Friday, April 27, 2018

GMGH Crypto Portfolio Apr 2018

At the start of the year, I posted my portfolio for 2018.

However, the crypto market is extremely dynamic and fast-moving. Information gets outdated so quickly, and so does thesis regarding investments.

I'm just penning my thoughts down to justify (to myself!) why I have made certain adjustments to my portfolio.

1. DigixDAO (DGD) Reduced

DigixDAO has been a beast and I've profited MASSIVELY from it. Lucky me it was my biggest position too.

However, I felt that it was time for me to take some profits and rebalance my portfolio because my portfolio was becoming DGD + supporting crypto.

DGD has gone live with DGX and they are steaming ahead with building out governance for its DAO, along with integrating into partnerships that they have forged, as well as making new ones (as usual).

DGD and their mission to tokenize goal is something to speaks to my heart as a fan of precious metals and my distrust for fiat currency. It quite possibly marries precious metals and cryptocurrency to produce one of the best contenders as a store of value and a transfer of value.

While I hope to see DGX adoption go mainstream, it is also poignant to understand that most people don't give a shit about gold, don't have enough mental computing power to rebase from local currency or USD to grams of gold, or simply just don't give a shit about fiat printing (as usual).

I sold near peak price in ETH, but I still have a sizable position and I am looking forward to take part in the DAO governance.

2. Kyber Network (KNC) Removed

Kyber Network is a utility token with a pathetic velocity sink and usable by only one group of people - the Reserve Managers, who probably have a ton of KNC to burn in the first place.

Don't take my word for it. Go and see the Kyber tracker. How much KNC have they burnt and deflated from the network to make the token more scarce and valuable?

While the thesis of Kyber as a service that kills other utility tokens is still valid, their KNC burn rate is a joke as a token that will increase in value. With their main partners still not fully integrated and burning KNC by the boatload, I really don't see any reason to own KNC now.

I made a lot profits from Kyber and I am at peace with my returns. I'd likely never again be a KNC holder again in the future, although I would be a happy Kyber exchange user.

3. TenX (PAY) Reduced

TenX has been pretty shit in releasing their card.

While their business model still makes sense, I can see stablecoins and technological progress slowly chop away at their value proposition.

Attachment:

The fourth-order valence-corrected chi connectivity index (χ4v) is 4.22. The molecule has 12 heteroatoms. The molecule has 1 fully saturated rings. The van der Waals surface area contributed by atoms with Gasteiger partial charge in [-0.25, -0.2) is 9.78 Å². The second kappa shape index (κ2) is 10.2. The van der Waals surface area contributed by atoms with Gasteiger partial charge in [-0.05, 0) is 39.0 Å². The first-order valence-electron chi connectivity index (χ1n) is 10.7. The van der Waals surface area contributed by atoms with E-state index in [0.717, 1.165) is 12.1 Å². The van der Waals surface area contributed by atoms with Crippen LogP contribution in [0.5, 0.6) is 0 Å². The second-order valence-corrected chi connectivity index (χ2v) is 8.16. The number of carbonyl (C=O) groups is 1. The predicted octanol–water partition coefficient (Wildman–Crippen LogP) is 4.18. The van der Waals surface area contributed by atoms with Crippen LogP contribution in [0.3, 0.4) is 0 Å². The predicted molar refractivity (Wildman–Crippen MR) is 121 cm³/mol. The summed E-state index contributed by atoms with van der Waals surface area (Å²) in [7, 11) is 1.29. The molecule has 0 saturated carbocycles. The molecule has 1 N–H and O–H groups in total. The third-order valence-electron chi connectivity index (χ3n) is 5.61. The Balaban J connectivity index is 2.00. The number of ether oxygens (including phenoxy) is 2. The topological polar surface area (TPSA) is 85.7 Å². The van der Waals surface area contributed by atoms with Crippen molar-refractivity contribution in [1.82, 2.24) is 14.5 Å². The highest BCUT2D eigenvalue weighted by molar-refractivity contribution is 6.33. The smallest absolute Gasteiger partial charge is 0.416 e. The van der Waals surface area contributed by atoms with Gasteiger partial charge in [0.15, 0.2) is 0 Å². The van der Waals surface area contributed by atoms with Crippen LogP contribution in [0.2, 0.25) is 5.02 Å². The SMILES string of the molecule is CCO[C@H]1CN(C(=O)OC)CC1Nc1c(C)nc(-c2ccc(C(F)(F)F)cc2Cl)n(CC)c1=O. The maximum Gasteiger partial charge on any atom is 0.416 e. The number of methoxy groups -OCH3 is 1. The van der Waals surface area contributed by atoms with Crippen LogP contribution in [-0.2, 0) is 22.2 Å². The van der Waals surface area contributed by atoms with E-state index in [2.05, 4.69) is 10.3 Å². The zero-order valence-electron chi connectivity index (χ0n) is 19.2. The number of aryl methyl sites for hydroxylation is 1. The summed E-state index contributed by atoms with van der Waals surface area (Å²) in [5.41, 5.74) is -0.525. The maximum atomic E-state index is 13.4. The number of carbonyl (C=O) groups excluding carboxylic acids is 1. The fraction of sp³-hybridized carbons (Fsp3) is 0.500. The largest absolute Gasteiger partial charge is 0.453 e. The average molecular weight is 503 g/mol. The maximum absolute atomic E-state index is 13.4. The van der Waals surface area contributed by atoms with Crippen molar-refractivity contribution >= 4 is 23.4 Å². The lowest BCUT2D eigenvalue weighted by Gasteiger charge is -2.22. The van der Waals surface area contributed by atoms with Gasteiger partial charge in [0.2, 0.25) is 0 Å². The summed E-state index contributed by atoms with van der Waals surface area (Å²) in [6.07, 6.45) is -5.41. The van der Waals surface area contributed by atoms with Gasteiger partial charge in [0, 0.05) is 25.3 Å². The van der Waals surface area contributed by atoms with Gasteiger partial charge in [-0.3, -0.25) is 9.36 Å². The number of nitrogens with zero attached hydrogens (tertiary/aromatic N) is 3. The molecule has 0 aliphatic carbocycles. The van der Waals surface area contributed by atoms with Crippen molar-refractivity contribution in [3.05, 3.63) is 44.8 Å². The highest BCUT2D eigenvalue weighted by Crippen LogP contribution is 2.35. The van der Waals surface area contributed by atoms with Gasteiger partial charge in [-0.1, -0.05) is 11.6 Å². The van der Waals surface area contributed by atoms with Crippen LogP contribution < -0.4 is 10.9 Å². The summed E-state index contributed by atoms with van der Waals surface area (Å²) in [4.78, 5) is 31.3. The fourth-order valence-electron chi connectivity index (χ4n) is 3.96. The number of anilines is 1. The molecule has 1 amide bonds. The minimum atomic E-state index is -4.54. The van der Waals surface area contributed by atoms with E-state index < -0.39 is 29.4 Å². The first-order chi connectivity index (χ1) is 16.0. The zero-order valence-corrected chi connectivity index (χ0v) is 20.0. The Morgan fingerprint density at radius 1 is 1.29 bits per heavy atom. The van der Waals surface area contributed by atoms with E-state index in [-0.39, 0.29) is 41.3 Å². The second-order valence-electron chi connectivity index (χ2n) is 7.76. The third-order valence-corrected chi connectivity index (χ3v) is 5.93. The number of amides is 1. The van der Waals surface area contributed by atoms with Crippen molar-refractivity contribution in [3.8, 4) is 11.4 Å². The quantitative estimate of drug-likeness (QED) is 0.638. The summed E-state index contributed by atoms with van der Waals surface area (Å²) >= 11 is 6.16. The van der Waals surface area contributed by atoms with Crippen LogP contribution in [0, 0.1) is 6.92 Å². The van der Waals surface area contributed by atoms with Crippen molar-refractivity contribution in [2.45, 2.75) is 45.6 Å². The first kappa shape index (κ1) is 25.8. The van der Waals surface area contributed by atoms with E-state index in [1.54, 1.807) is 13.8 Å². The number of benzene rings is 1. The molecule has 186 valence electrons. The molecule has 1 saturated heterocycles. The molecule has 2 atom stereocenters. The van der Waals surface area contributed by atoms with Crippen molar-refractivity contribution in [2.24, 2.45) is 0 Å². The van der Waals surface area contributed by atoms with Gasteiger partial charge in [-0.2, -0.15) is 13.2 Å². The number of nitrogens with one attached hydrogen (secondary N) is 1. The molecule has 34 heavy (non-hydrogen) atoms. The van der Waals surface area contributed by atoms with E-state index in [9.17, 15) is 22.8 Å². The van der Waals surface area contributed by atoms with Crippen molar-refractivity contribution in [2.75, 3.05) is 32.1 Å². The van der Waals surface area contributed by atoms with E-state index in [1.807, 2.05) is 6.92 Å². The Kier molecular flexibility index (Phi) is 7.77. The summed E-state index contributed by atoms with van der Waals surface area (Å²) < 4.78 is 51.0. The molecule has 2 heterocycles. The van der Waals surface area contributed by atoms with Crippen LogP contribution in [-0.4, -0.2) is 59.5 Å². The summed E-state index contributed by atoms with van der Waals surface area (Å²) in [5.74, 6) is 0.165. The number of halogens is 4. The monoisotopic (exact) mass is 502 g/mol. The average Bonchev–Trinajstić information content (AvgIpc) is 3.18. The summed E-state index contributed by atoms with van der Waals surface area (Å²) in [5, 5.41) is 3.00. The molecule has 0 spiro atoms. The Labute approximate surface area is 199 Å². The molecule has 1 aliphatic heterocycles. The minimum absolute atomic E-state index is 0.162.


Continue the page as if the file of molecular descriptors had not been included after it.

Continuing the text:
They seem very adamant in pushing their COMIT idea (which I think is silly and EXTREMELY far away). They also seem to want to push this silly notion of 1-click diversified crypto purchasing.

Meh. Sorry Julian, crypto wallet doesn't count as a product. Still props for remaining so positive even in light of all the negativity and FUD around the project and the viability of the idea.

But it's simple, really. No card, no talk.

Strictly speaking, valuation wise, PAY actually looks like a rather decent long trade at this price though.

4. Raiblocks / Nano (XRB/NANO) Reduced

Raiblocks has rebranded to Nano, and the explanation of this will be below with Bitcoin. While I did reduce my position, it was only slightly. I still like the idea of Nano a lot.

5. Bitcoin (BTC) Increased

I did talk about BTC's investment thesis improving, and that unfortunately also weakens the investment thesis of Nano. I find BTC and Nano competing in the exact same space, which is why I see-saw between allocation for the two.

However, BTC does have better "store of value" properties, while Nano has the advantage of being snappy and free immediately on its base chain, without any funny 2nd layer shenanigans. But 2nd layer solutions look like they are progressing extremely well. It remains to be seen if the adoption and usage of BTC 2nd layer is simple enough to further weaken the thesis for Nano.

Even if BTC is usurped by Nano to be the unhedged crypto of choice for transfer of value, BTC will always still retain its "store of value" property, and that still counts for something. Gold is a terrible medium of exchange for daily goods and services, but its market is still worth trillions.